Double blow as BCX loses retail pharmacy court battle
Telkom subsidiary BCX has lost a High Court battle against ICT company Vexall in a dispute over a computer program used by hundreds of retail pharmacies in the country to dispense medicine.
The High Court judgement means BCX has now suffered a double blow after the Competition Tribunal, in February, issued an order granting interim relief to Vexall against BCX in the dispute over the Unisolv program.
Vexall, an ICT company that started trading in September 2019, sought interim relief against BCX, which owns the copyright to Unisolv.
Vexall provides ICT support services to the healthcare industry, such as a pharmacy bureau and digital medical aid.
Pharmacy Dis-Chem has some shares in Vexall.
BCX developed Unisolv 26 years ago, and it is said to be the industry-standard software for use by private retail pharmacies.
According to the Tribunal, in 2019, some BCX staff members involved in developing and implementing Unisolv resigned and joined Vexall.
BCX claimed the resignations were orchestrated, while Vexall said the workers were either retrenched as part of a substantial cost-cutting exercise, or resigned seeking job security.
The Telkom subsidiary alleged in the High Court that Vexall acted unlawfully against BCX by illegally poaching its employees and customers, and unlawfully appropriating its intellectual property in relation to Unisolv.
Vexall also lodged a complaint against BCX with the Competition Commission, accusing BCX of uncompetitive behaviour and contravening the Competition Act.
In its ruling, the Competition Tribunal said BCX is prohibited from selling or offering a Unisolv licence on condition that a customer purchase value-added services from BCX.
BCX was also ordered to pay Vexall’s costs of the application.
Following the latest ruling, Vexall says in a statement that on 22 May, the High Court of SA dismissed, with costs, an application brought by BCX against Vexall and 47 other respondents, most of which are Vexall employees.
“In its application, stripped of its emotive and strong language, BCX sought interdictory relief on allegations of collusion, solicitation, spring-boarding and the use of confidential information against Vexall and most of its employees, in addition to the enforcement of restraint of trade provisions against some of the Vexall employees.”
Vexall notes the matter was enrolled for hearing on 29 and 30 April; however, due to the prevailing COVID-19 pandemic and the national lockdown regulations, the parties argued the matter virtually on the two allocated dates.
According to Vexall, the High Court found no evidence of any unlawful conduct on the part of Vexall or any of its employees and “as a matter of fact, in its findings, it makes numerous references to ‘uncalled for’ and ‘unjustified’ actions against the respondents”.
“The finding by the High Court − coupled with the ground-breaking Competition Tribunal order on 12 February 2020 in favour of Vexall, on behalf of the retail pharmacy customers who utilise the BCX software product − is welcomed and celebrated by Vexall, its clients and alliance partners and central to the promotion of the rights of software users to elect their value-added service provider of choice.”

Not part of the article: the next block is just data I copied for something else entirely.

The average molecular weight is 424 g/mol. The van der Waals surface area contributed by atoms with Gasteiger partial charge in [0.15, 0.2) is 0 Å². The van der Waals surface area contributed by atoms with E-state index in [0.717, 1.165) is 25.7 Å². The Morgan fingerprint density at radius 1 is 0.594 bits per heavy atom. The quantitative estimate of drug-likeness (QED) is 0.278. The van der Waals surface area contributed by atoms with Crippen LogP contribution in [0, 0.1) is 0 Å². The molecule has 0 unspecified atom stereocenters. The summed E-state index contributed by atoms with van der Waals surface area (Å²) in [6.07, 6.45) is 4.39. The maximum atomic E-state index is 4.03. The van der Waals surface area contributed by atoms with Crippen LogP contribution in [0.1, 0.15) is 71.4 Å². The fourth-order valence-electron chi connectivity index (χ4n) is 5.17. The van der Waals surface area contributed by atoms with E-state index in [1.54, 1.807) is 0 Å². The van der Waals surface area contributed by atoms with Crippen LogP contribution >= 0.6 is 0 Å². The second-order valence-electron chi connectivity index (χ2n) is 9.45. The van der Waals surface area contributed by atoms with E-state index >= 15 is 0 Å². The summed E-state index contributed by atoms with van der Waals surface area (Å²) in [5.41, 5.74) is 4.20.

In a statement issued to ITWeb, BCX says it has noted the judgement passed down by the High Court on Thursday, 21 May, regarding the matter between Vexall and BCX.
“As would be expected, we are disappointed by this ruling. We are currently studying the judgement and taking advice on the implications and effect of this judgement. We will decide on further actions, if any, once we have received the advice requested,” says the company.
It is alleged that in 2019, some BCX staff members involved in developing and implementing Unisolv resigned and joined Vexall, in which Dis-Chem is a shareholder.
In the second half of 2019, Dis-Chem and a substantial number of other pharmacies gave notice to BCX that they would no longer procure “value-added services” from the company.
The Competition Tribunal said these comprise a wide range of services such as hardware and software installation, central patient profile hosting and inventory management services, among others.
BCX said some of these services are integral to the functioning of Unisolv as a whole and it would not be viable to “unbundle” these.
However, it did not object to Vexall providing non-integral services. Vexall, in turn, argued it should be able to provide all “value-added services”.
Vexall accused BCX of being a dominant company and of “tying and bundling”; ie, forcing its customers to purchase “value-added services” together with the licence to use Unisolv.
Vexall argued this induces customers not to deal with Vexall. The company also wanted to provide “value-added services” to pharmacies using Unisolv.
BCX, however, denied it is a dominant company and refuted claims by Vexall that it had acted anti-competitively (tying and bundling).